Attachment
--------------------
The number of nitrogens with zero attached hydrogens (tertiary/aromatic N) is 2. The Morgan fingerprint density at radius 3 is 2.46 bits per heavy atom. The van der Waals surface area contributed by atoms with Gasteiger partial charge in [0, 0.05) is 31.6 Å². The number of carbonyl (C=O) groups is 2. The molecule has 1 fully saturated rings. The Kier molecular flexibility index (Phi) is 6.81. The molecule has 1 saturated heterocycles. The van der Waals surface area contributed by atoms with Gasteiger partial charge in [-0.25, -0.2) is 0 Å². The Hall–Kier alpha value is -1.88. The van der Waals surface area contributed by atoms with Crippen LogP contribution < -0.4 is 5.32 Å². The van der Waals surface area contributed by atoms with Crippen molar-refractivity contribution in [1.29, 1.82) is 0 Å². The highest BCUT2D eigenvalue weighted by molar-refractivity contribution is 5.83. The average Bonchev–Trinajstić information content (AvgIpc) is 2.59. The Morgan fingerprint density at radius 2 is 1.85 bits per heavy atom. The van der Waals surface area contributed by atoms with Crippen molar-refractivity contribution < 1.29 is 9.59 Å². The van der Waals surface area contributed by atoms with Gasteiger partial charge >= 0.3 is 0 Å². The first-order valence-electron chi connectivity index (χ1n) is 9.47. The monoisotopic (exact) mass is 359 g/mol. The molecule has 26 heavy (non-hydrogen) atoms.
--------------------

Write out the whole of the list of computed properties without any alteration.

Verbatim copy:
The number of nitrogens with zero attached hydrogens (tertiary/aromatic N) is 2. The Morgan fingerprint density at radius 3 is 2.46 bits per heavy atom. The van der Waals surface area contributed by atoms with Gasteiger partial charge in [0, 0.05) is 31.6 Å². The number of carbonyl (C=O) groups is 2. The molecule has 1 fully saturated rings. The Kier molecular flexibility index (Phi) is 6.81. The molecule has 1 saturated heterocycles. The van der Waals surface area contributed by atoms with Gasteiger partial charge in [-0.25, -0.2) is 0 Å². The Hall–Kier alpha value is -1.88. The van der Waals surface area contributed by atoms with Crippen LogP contribution < -0.4 is 5.32 Å². The van der Waals surface area contributed by atoms with Crippen molar-refractivity contribution in [1.29, 1.82) is 0 Å². The highest BCUT2D eigenvalue weighted by molar-refractivity contribution is 5.83. The average Bonchev–Trinajstić information content (AvgIpc) is 2.59. The Morgan fingerprint density at radius 2 is 1.85 bits per heavy atom. The van der Waals surface area contributed by atoms with Crippen molar-refractivity contribution < 1.29 is 9.59 Å². The van der Waals surface area contributed by atoms with Gasteiger partial charge >= 0.3 is 0 Å². The first-order valence-electron chi connectivity index (χ1n) is 9.47. The monoisotopic (exact) mass is 359 g/mol. The molecule has 26 heavy (non-hydrogen) atoms.